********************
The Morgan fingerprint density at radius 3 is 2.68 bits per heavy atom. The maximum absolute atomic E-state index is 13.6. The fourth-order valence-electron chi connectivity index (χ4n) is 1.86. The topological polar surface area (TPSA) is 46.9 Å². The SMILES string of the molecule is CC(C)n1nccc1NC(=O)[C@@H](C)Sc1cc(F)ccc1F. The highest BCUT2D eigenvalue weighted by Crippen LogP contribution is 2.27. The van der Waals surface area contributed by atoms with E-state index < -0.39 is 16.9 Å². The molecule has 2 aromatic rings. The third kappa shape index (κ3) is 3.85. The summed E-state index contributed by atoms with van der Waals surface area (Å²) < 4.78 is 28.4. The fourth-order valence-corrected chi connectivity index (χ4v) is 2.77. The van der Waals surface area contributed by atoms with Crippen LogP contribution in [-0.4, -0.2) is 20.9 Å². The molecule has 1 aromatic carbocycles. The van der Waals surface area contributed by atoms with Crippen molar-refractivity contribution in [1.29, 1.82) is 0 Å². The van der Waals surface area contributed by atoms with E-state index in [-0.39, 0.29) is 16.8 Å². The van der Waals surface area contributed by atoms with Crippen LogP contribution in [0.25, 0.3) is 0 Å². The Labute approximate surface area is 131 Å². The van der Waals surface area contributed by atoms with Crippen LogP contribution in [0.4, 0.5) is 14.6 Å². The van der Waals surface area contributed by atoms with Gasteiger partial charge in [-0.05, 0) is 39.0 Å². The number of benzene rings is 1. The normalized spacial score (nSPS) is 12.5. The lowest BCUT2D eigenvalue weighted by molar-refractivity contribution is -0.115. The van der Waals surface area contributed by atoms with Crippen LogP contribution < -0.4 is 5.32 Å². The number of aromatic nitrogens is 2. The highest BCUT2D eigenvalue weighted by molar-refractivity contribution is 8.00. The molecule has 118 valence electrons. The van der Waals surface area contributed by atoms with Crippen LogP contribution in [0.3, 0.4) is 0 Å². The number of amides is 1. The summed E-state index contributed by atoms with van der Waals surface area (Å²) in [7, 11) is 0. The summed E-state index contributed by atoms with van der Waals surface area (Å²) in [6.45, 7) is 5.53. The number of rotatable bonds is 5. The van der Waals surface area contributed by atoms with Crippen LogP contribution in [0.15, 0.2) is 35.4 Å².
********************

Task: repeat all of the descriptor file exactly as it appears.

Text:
The Morgan fingerprint density at radius 3 is 2.68 bits per heavy atom. The maximum absolute atomic E-state index is 13.6. The fourth-order valence-electron chi connectivity index (χ4n) is 1.86. The topological polar surface area (TPSA) is 46.9 Å². The SMILES string of the molecule is CC(C)n1nccc1NC(=O)[C@@H](C)Sc1cc(F)ccc1F. The highest BCUT2D eigenvalue weighted by Crippen LogP contribution is 2.27. The van der Waals surface area contributed by atoms with E-state index < -0.39 is 16.9 Å². The molecule has 2 aromatic rings. The third kappa shape index (κ3) is 3.85. The summed E-state index contributed by atoms with van der Waals surface area (Å²) < 4.78 is 28.4. The fourth-order valence-corrected chi connectivity index (χ4v) is 2.77. The van der Waals surface area contributed by atoms with Crippen LogP contribution in [-0.4, -0.2) is 20.9 Å². The molecule has 1 aromatic carbocycles. The van der Waals surface area contributed by atoms with Crippen molar-refractivity contribution in [1.29, 1.82) is 0 Å². The van der Waals surface area contributed by atoms with E-state index in [-0.39, 0.29) is 16.8 Å². The van der Waals surface area contributed by atoms with Crippen LogP contribution in [0.25, 0.3) is 0 Å². The Labute approximate surface area is 131 Å². The van der Waals surface area contributed by atoms with Crippen LogP contribution in [0.4, 0.5) is 14.6 Å². The van der Waals surface area contributed by atoms with Gasteiger partial charge in [-0.05, 0) is 39.0 Å². The number of benzene rings is 1. The normalized spacial score (nSPS) is 12.5. The lowest BCUT2D eigenvalue weighted by molar-refractivity contribution is -0.115. The van der Waals surface area contributed by atoms with Crippen LogP contribution < -0.4 is 5.32 Å². The number of aromatic nitrogens is 2. The highest BCUT2D eigenvalue weighted by molar-refractivity contribution is 8.00. The molecule has 118 valence electrons. The van der Waals surface area contributed by atoms with Crippen LogP contribution in [0.3, 0.4) is 0 Å². The number of amides is 1. The summed E-state index contributed by atoms with van der Waals surface area (Å²) in [7, 11) is 0. The summed E-state index contributed by atoms with van der Waals surface area (Å²) in [6.45, 7) is 5.53. The number of rotatable bonds is 5. The van der Waals surface area contributed by atoms with Crippen LogP contribution in [0.15, 0.2) is 35.4 Å².